Covid19 Diary 11

Samuel Pepys: August 8, 1665
… The streets mighty empty all the way now, even in London, which is a sad sight. And to Westminster hall, where talking, hearing very sad stories from Mrs Mumford among others, of Mrs. Mitchell’s son’s family. And poor Will that used to sell us ale at the Hall door – his wife and three children dead, all I think in a day. So home through the City again, wishing I may have taken no ill in going; but I will go, I think, no more thither.

August 9, 2020

Melbourne is in Stage Four lockdown; the rest of the state has returned to Stage Three. The virus escaped hotel quarantine, and then got into other workplaces, probably in both cases because casual staff were not properly trained in personal protection, or did not have access to appropriate PPE, and were working across multiple sites.

Most unhappily, it got into aged care homes. That was always one of my fears, knowing from my visiting experience how incredibly hard it is to stop an infection running rampant through an aged care facility once it gets in. We see it every winter with flu, which is why as a minister I always get a flu shot, and we see it whenever there is gastro. I have been checking the UnitingAgeWell website every day to see how they are coping. Staff members have tested positive, but so far it doesn’t look as though there has been any onsite transmission, and none of the residents have it. I’d like to think this is because UnitingAgeWell is a not-for-profit with all government grants used for the benefits of the residents rather than to fund the lavish lifestyles of its owners (which I guess would be all of us – members of the Uniting Church) but I’m aware how much luck has played a part in community transmission so I can’t make that claim.

One thing that has become incredibly obvious this week has been just how broken the mainstream media is in Australia. That was already apparent when looking at the way the MSM reports on issues around climate change and asylum seekers. I can’t forget the commentary that saw the repeal of Medevac as a political game rather than a horror that could lead to the real deaths of real people. And the desperation of the ABC to be ‘balanced’ on climate change, rather than representing the overwhelming scientific consensus, probably played a part in Scott Morrison winning the last federal election. But to sit in Victoria, which is in a state of disaster, with hundreds of new infections every day and deaths rising, and watch the media play ‘political gotcha’ at media conferences made me feel sick. It was so obvious that for the MSM this is just another political contest, no more, no less, with winners and losers that they could extol and condemn.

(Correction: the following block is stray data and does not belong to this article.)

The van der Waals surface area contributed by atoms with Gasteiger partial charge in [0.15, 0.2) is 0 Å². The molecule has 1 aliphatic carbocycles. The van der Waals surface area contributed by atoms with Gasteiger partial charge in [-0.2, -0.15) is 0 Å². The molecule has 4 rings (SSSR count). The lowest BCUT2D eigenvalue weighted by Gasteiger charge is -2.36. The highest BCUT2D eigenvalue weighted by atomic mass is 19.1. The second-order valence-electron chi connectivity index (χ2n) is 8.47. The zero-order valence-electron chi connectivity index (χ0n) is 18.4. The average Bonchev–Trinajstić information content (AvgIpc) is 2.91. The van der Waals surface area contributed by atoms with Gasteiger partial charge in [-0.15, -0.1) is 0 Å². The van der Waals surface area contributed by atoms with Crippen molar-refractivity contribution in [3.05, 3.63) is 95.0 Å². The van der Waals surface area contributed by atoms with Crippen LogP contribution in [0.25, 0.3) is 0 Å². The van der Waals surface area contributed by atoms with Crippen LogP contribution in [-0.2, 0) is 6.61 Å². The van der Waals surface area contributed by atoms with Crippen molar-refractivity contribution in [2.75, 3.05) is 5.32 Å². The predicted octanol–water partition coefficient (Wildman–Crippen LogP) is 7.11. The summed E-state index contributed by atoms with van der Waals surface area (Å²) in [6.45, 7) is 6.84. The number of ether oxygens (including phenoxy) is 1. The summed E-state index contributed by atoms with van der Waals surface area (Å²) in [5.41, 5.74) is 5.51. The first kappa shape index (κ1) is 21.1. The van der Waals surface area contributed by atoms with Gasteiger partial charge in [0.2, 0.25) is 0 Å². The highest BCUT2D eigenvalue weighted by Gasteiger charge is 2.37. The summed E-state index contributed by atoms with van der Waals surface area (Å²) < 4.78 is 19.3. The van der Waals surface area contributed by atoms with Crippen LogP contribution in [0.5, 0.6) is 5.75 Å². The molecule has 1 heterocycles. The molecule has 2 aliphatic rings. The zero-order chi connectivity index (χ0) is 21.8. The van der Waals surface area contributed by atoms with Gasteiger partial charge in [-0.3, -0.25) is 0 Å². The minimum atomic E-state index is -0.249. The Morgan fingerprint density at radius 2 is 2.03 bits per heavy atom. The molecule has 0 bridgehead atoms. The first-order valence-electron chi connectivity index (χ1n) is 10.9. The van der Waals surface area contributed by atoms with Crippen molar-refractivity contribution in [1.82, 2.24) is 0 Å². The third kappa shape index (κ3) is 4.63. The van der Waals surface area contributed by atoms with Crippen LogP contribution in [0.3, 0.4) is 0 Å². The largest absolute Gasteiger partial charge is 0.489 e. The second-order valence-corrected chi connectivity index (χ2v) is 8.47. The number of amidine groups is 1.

The most egregious were of course from Murdoch publications; has any single human being done more damage to Australia than that man? The Victorian political correspondent from The Australian was called out on her badgering of the Premier about breaches of hotel quarantine, when what Victorians wanted to know from the media conference was what Stage Four restrictions mean for us, here and now. Other MSM journalists immediately circled the wagons around her, condemning and chastising the public for thinking we could criticise the way journalism is practised.

What I found most frustrating is that this same ‘journalist’ had written a series of articles falsely connecting infections in Victoria to the Black Lives Matter protests, and none of the MSM journalists defending her had said a word about those. She spread misinformation in a time of crisis and contributed to the racialisation of the virus, but ABC journalists like Hamish MacDonald and Patricia Karvelas condemned the public rather than her. The loyalty of the MSM in Australia seems to be firstly to Rupert and secondly to each other; there is no loyalty to the truth or the public.

This is why the independent media have become so important. I now subscribe, which means actually pay cold hard cash for, reporting and commentary from the Guardian, Crikey, The Saturday Paper, The Monthly, Meanjin, The Conversation, Independent Australia, and individuals like Andrew P. Street. It is the only way to find out what is actually going on. SBS News isn’t bad, although it has occasionally fallen into the ‘balance’ trap. I’ve given up in the ABC. The 7.30 Report used to be required viewing when Kerry O’Brien hosted it; no more. Dear God, Andrew ‘Twiggy’ Forrest is going to give the Boyer Lectures!

But I subscribe to independent media because I can afford it, and because I am ridiculously well-educated (that wretched law degree was good for something) and so can tell when journalists are passing off partisan political commentary in the service of their masters as reporting. I don’t know what proportion of the Australian population has these advantages. And we are in ‘unprecedented’ times when good reporting is more important than ever.

Oh, well, everyone; keep those masks on and wash your hands. One day this will be over, and then we can picket the newscorpse offices over their lies. Yay!

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